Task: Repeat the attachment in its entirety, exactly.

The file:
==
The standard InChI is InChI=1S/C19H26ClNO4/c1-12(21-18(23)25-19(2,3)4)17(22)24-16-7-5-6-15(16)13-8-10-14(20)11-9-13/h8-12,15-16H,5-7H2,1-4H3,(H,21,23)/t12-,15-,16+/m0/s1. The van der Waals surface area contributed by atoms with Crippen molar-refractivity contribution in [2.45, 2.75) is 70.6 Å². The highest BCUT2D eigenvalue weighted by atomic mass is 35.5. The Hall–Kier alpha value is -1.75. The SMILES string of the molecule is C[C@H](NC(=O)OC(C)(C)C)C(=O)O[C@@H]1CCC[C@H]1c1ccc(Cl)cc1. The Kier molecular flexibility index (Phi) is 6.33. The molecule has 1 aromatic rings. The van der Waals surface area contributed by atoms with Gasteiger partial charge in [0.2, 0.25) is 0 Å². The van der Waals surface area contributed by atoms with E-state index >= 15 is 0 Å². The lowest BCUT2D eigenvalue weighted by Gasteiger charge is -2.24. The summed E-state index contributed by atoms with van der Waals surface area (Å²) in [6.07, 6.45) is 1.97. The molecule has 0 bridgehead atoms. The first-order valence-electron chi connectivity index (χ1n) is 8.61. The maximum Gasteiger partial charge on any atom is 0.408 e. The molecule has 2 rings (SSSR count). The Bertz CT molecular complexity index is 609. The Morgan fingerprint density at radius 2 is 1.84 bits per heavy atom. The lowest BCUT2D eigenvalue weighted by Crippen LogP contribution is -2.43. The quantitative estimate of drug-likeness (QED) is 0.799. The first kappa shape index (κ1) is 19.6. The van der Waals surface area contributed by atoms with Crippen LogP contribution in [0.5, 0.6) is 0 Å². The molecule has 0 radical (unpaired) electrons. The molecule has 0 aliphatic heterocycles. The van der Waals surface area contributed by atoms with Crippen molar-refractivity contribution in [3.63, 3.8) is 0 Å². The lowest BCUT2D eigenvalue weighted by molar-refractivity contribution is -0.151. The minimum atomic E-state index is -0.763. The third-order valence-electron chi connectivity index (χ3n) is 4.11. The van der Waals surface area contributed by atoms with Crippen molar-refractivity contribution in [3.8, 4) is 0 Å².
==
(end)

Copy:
The standard InChI is InChI=1S/C19H26ClNO4/c1-12(21-18(23)25-19(2,3)4)17(22)24-16-7-5-6-15(16)13-8-10-14(20)11-9-13/h8-12,15-16H,5-7H2,1-4H3,(H,21,23)/t12-,15-,16+/m0/s1. The van der Waals surface area contributed by atoms with Crippen molar-refractivity contribution in [2.45, 2.75) is 70.6 Å². The highest BCUT2D eigenvalue weighted by atomic mass is 35.5. The Hall–Kier alpha value is -1.75. The SMILES string of the molecule is C[C@H](NC(=O)OC(C)(C)C)C(=O)O[C@@H]1CCC[C@H]1c1ccc(Cl)cc1. The Kier molecular flexibility index (Phi) is 6.33. The molecule has 1 aromatic rings. The van der Waals surface area contributed by atoms with Gasteiger partial charge in [0.2, 0.25) is 0 Å². The van der Waals surface area contributed by atoms with E-state index >= 15 is 0 Å². The lowest BCUT2D eigenvalue weighted by Gasteiger charge is -2.24. The summed E-state index contributed by atoms with van der Waals surface area (Å²) in [6.07, 6.45) is 1.97. The molecule has 0 bridgehead atoms. The first-order valence-electron chi connectivity index (χ1n) is 8.61. The maximum Gasteiger partial charge on any atom is 0.408 e. The molecule has 2 rings (SSSR count). The Bertz CT molecular complexity index is 609. The Morgan fingerprint density at radius 2 is 1.84 bits per heavy atom. The lowest BCUT2D eigenvalue weighted by Crippen LogP contribution is -2.43. The quantitative estimate of drug-likeness (QED) is 0.799. The first kappa shape index (κ1) is 19.6. The van der Waals surface area contributed by atoms with Crippen LogP contribution in [0.5, 0.6) is 0 Å². The molecule has 0 radical (unpaired) electrons. The molecule has 0 aliphatic heterocycles. The van der Waals surface area contributed by atoms with Crippen molar-refractivity contribution in [3.63, 3.8) is 0 Å². The lowest BCUT2D eigenvalue weighted by molar-refractivity contribution is -0.151. The minimum atomic E-state index is -0.763. The third-order valence-electron chi connectivity index (χ3n) is 4.11. The van der Waals surface area contributed by atoms with Crippen molar-refractivity contribution in [3.8, 4) is 0 Å².